12 Jim Cornette

via wikimedia.org

Possibly the most brutally honest person in all of wrestling, Jim Cornette has played a number of authority figures throughout his long career. He would play authority figures for different promotions including Ohio Valley Wrestling, Ring of Honor, and TNA. It was his time as TNA Commissioner that was particularly notable as he would have “staff meetings” where he would hold the roster accountable for things that they were or not doing right and make declarations for the week like LAX being made to wrestle again and firing Earl Hebner after his role in the “Orlando Screwjob.”

11 Ric Flair

via voicesofwrestling.com

Being one of the greatest wrestlers of all time, most felt that Ric Flair could play an authority figure well, especially after he led The Four Horsemen for years along with hosting his Flair for the Gold interview show at various WCW shows. Flair would be the on again, off again President of WCW in the later years of the promotion, usually playing up the heel aspects of his character in order to help his friends out and stick it to those he had feuded with before. He would eventually become the babyface Co-Owner of the WWE in order to act as a balance against Vince McMahon before ultimately being removed from the position after losing a match to Vince for sole control of the promotion.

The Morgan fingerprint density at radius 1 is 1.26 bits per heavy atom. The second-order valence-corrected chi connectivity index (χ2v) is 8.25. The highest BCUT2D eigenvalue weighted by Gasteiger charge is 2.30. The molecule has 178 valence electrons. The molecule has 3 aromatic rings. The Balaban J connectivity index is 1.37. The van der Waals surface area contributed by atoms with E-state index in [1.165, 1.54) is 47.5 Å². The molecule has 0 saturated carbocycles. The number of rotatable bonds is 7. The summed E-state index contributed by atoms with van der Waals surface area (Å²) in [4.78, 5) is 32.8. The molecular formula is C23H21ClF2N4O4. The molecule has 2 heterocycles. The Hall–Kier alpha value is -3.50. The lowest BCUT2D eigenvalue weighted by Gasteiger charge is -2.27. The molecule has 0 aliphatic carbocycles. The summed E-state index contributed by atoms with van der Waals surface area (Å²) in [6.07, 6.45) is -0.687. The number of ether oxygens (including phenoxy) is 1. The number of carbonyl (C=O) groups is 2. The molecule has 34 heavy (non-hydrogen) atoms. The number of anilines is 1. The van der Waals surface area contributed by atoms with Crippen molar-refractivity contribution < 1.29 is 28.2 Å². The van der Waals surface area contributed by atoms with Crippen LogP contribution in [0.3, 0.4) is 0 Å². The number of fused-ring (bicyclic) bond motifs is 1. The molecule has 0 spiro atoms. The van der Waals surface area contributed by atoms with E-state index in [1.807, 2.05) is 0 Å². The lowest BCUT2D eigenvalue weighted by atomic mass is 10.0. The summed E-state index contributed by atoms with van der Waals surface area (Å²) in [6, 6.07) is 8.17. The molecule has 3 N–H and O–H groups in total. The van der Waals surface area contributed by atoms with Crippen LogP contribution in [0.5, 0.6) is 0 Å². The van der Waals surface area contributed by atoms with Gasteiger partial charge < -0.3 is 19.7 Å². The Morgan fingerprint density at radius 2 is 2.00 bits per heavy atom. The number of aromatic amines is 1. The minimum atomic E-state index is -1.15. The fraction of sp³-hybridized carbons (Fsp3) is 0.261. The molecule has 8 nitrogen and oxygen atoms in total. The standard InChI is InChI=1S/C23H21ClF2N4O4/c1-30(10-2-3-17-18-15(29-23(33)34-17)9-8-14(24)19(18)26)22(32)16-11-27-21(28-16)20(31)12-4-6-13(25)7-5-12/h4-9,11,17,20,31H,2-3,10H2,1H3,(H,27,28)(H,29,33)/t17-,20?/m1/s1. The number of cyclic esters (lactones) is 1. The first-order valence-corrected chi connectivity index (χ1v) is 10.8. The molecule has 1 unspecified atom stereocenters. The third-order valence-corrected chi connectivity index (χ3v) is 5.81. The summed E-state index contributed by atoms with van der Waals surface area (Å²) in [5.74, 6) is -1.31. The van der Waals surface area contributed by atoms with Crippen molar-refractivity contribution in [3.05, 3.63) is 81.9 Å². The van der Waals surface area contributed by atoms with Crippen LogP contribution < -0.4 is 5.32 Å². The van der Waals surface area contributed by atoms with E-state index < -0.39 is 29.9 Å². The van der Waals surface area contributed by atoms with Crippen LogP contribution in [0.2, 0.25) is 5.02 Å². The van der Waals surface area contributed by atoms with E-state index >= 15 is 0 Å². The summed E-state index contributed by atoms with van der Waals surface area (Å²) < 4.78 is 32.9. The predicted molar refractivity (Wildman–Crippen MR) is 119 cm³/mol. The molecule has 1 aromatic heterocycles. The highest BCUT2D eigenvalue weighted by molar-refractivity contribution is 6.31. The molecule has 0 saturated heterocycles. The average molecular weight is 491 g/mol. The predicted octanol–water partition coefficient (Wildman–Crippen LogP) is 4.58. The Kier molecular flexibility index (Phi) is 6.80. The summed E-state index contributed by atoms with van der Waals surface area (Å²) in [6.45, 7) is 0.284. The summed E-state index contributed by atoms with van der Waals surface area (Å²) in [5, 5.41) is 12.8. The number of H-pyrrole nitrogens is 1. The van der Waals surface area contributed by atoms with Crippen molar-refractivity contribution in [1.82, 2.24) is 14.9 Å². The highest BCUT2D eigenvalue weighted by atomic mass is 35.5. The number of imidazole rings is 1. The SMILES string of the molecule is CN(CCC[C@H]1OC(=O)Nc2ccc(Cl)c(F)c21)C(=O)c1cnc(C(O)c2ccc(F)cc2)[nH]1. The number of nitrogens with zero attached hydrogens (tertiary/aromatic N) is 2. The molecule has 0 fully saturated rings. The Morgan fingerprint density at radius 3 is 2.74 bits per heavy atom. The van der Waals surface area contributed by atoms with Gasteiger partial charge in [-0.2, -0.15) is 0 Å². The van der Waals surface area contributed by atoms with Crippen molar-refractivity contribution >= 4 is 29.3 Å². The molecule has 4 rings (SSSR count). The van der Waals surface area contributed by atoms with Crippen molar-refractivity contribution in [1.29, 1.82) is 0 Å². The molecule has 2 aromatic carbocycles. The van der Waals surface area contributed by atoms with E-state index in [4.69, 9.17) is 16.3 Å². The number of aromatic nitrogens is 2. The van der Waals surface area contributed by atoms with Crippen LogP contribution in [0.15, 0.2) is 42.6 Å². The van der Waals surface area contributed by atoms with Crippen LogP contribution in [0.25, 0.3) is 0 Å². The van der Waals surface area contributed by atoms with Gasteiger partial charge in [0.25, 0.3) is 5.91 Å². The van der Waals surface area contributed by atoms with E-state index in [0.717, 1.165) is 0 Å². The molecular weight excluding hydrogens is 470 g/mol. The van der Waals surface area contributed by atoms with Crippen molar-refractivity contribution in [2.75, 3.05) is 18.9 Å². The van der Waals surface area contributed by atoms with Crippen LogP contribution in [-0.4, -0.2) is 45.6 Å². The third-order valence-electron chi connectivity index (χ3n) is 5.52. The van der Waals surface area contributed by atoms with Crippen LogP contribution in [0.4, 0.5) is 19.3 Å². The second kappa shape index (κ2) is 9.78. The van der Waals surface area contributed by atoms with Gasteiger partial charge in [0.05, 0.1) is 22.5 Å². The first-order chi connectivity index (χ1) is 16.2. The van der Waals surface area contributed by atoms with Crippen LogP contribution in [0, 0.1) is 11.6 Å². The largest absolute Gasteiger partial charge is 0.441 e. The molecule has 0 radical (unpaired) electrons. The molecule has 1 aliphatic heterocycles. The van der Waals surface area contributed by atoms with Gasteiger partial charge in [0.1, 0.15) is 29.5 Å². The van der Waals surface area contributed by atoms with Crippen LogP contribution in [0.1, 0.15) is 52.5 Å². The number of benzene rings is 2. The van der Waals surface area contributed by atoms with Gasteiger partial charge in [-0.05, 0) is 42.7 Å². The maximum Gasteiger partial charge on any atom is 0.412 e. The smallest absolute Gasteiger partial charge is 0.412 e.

10 Triple H

via youtube.com

Now while some might argue that Triple H should be higher on the list due to his work in The Authority, I feel that he still has a bit ways to go before becoming part of the upper echelon of wrestling authority figures. Right now he is still more of a wrestler than an authority figure; he just wears a suit more than he did before. I feel that once he moves more into his power position after fighting, he will quickly climb the rankings as a heelish owner, but as of right now he is still in-between roles it seems, though I do not feel that it will be much longer before he segues fully into his corporate role.

9 Shane McMahon

via wwe.com

From being the heir apparent to the WWE empire to the on-screen owner of WCW, Shane McMahon has worn quite a few hats over the course of his wrestling career. Similar to Triple H in that Shane would settle a lot of his disputes inside the ring, Shane proved to be good on the mic as well as being able to put on decent matches with incredible spots. Shane has segued away from the wrestling business in favor of sitting on the Board of Directors of International Sports Management, which has or had such high profile clients as Rory McIlroy and Ernie Els.